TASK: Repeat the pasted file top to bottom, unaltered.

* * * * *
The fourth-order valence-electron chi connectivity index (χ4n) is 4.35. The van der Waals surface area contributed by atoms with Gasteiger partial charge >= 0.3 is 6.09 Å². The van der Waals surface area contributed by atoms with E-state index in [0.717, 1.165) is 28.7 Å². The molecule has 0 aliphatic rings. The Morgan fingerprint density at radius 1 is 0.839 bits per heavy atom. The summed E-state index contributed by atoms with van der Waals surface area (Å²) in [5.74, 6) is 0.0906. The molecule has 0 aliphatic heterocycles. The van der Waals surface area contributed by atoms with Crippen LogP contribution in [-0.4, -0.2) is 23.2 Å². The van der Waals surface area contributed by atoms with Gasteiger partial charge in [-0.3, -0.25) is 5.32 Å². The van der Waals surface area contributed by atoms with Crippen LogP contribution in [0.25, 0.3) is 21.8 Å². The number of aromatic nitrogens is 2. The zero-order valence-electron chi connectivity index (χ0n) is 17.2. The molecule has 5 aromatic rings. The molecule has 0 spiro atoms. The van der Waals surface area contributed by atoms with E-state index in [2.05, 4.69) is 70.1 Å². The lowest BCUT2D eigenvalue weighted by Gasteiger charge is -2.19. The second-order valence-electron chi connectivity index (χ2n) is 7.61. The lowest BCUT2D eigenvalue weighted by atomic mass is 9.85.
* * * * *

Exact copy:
The fourth-order valence-electron chi connectivity index (χ4n) is 4.35. The van der Waals surface area contributed by atoms with Gasteiger partial charge >= 0.3 is 6.09 Å². The van der Waals surface area contributed by atoms with E-state index in [0.717, 1.165) is 28.7 Å². The molecule has 0 aliphatic rings. The Morgan fingerprint density at radius 1 is 0.839 bits per heavy atom. The summed E-state index contributed by atoms with van der Waals surface area (Å²) in [5.74, 6) is 0.0906. The molecule has 0 aliphatic heterocycles. The van der Waals surface area contributed by atoms with Crippen LogP contribution in [-0.4, -0.2) is 23.2 Å². The van der Waals surface area contributed by atoms with Gasteiger partial charge in [-0.3, -0.25) is 5.32 Å². The van der Waals surface area contributed by atoms with Crippen LogP contribution in [0.25, 0.3) is 21.8 Å². The number of aromatic nitrogens is 2. The zero-order valence-electron chi connectivity index (χ0n) is 17.2. The molecule has 5 aromatic rings. The molecule has 0 spiro atoms. The van der Waals surface area contributed by atoms with E-state index in [2.05, 4.69) is 70.1 Å². The lowest BCUT2D eigenvalue weighted by Gasteiger charge is -2.19. The second-order valence-electron chi connectivity index (χ2n) is 7.61. The lowest BCUT2D eigenvalue weighted by atomic mass is 9.85.